why oh why

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why oh why

  1. A strengthened form of why, as used in questions.
  2. (UK, sometimes used attributively) A statement of exasperation associated with reactionary viewpoints.
    • 1993, New Statesman Society:
      Are these terrible figures greeted by hysterical "why-oh-why?" letters to the Times demanding a huge shift in resources from road-building to rail-modernisation?
    • 2005, Fred Sedgwick, How to Teach with a Hangover: A Practical Guide to Overcoming Classroom Crises, A&C Black, →ISBN, page 94:
      Indeed, a right-wing paper is hardly ready for press without a why-oh-why article on children's failures to identify verbs and nouns.
    • 2006, Ben Summerskill, The Way We Are Now: Gay and Lesbian Lives in the 21st Century, A&C Black, →ISBN, page 7:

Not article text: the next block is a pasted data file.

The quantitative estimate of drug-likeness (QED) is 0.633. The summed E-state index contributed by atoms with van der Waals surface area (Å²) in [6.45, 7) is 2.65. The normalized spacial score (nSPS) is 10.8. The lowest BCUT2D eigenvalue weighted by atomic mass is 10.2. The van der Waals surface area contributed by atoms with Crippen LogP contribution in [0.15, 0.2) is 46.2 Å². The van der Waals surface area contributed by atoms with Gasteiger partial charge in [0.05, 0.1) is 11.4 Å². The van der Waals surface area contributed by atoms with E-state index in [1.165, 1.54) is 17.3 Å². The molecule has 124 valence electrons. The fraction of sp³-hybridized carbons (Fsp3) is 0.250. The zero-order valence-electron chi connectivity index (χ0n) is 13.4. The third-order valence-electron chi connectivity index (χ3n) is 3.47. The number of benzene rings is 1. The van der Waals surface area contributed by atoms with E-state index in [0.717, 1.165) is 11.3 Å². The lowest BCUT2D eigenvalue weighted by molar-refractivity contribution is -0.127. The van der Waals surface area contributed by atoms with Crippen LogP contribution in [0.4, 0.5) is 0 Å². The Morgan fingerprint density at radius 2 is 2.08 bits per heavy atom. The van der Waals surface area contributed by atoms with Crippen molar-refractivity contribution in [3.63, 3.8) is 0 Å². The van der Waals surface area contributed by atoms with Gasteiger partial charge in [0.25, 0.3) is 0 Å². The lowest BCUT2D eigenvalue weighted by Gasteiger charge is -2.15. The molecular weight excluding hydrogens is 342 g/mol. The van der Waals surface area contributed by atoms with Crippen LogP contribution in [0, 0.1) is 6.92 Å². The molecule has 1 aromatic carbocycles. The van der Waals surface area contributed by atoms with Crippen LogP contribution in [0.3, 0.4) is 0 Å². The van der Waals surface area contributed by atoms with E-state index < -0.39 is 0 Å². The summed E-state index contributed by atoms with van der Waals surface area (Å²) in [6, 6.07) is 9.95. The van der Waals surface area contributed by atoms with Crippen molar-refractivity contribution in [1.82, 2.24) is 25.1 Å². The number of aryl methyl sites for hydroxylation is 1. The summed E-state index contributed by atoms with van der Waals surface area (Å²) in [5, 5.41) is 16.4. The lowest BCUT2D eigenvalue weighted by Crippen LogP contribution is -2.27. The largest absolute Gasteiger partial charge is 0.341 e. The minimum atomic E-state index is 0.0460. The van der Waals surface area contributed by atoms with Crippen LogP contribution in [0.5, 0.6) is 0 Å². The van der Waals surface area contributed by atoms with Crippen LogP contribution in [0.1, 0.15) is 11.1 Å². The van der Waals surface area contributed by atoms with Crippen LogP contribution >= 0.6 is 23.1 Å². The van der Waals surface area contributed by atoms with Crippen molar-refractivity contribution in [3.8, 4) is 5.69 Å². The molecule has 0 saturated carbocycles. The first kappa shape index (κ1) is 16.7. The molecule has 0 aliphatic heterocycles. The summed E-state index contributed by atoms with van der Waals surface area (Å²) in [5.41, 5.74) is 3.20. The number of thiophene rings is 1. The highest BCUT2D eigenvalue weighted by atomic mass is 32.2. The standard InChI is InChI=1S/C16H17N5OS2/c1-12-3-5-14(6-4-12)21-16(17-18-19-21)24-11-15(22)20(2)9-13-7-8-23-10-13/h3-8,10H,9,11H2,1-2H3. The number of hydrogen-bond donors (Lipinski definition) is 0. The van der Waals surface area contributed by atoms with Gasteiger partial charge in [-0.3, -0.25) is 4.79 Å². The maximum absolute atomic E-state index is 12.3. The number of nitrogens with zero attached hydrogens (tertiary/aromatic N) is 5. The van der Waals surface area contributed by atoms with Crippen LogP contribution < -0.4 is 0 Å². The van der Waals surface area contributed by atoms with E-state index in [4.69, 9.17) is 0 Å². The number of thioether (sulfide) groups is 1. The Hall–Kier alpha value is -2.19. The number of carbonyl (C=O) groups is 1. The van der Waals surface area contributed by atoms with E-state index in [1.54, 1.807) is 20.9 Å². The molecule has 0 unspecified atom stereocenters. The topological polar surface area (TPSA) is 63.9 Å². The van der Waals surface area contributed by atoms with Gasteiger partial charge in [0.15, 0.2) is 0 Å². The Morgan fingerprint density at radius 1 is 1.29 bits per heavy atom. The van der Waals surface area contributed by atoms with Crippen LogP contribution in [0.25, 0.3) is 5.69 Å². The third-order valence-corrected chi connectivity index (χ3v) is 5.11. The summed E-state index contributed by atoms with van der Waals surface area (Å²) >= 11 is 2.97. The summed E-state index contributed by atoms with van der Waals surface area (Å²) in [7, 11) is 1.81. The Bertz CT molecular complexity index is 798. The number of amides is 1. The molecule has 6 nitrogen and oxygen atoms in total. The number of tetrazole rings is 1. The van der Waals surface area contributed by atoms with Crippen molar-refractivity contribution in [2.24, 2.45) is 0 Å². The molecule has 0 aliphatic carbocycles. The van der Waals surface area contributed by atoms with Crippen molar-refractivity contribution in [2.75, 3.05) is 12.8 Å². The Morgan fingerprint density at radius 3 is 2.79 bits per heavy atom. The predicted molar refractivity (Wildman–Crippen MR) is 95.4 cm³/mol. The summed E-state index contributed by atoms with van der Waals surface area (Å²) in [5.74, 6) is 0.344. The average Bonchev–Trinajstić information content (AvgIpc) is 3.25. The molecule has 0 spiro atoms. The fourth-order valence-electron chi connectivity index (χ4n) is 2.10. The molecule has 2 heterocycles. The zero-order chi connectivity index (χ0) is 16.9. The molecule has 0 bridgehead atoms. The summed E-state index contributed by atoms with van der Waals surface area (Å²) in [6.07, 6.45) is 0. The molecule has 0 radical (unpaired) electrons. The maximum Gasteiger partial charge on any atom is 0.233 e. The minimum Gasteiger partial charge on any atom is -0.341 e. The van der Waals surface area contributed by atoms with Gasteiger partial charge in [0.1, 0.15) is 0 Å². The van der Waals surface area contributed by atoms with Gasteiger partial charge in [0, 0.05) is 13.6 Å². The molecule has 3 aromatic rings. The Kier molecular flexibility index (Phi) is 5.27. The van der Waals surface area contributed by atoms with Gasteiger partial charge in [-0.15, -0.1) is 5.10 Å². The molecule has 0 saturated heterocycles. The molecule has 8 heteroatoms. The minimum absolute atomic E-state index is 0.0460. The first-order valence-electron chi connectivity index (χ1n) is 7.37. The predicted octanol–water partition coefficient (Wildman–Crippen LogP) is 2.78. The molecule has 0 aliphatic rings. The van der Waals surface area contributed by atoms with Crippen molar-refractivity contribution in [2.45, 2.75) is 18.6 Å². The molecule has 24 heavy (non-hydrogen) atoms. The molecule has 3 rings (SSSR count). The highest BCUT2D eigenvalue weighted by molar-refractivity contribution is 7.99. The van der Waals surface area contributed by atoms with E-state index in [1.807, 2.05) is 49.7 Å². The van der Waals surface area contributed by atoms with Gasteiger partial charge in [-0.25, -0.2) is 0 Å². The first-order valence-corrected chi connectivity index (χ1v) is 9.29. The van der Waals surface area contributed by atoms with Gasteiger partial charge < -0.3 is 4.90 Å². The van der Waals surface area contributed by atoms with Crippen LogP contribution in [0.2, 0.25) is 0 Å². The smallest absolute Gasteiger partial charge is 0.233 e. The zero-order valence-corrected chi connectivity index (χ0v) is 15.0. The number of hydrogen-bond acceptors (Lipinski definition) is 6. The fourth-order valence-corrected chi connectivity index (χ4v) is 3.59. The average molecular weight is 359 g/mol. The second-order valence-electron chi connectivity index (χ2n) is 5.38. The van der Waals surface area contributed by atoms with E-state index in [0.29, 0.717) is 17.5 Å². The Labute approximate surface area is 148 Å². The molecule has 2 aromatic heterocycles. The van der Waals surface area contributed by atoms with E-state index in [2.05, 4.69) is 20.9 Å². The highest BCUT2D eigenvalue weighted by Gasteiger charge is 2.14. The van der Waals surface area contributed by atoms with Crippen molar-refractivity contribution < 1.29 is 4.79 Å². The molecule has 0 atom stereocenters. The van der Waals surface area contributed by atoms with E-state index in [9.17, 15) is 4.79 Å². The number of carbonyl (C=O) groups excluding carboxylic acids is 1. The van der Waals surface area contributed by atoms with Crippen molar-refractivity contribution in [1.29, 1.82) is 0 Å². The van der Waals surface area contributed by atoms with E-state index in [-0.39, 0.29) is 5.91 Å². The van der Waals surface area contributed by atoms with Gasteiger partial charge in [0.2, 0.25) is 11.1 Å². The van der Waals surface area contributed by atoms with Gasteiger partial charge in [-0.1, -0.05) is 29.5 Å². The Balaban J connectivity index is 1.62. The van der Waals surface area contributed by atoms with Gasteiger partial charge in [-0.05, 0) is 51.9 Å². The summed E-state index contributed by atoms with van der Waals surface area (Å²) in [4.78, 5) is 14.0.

To mark the introduction of civil partnership in Britain, the Daily Telegraph duly featured a bitter polemic from 'Why-oh-Why' columnist Ferdinand Mount.
    • 2009, Andrew Marr, My Trade: A Short History of British Journalism, Pan Macmillan, →ISBN, page 27:
      David Starkey and John Casey, a donnish don from Cambridge who cranks out 'why, oh why?' hand-wringing pieces for the Daily Mail, are modern equivalents.
    • 2012, Deborah Moggach, The Best Exotic Marigold Hotel, Random House, →ISBN, page 3:
      ... the British health system, once the best in the world, was disintegrating in a welter of underfunding, staff shortages and collapsing morale. A hand-wringing why-oh-why piece appeared in the Daily Mail, an internal investigation was ordered.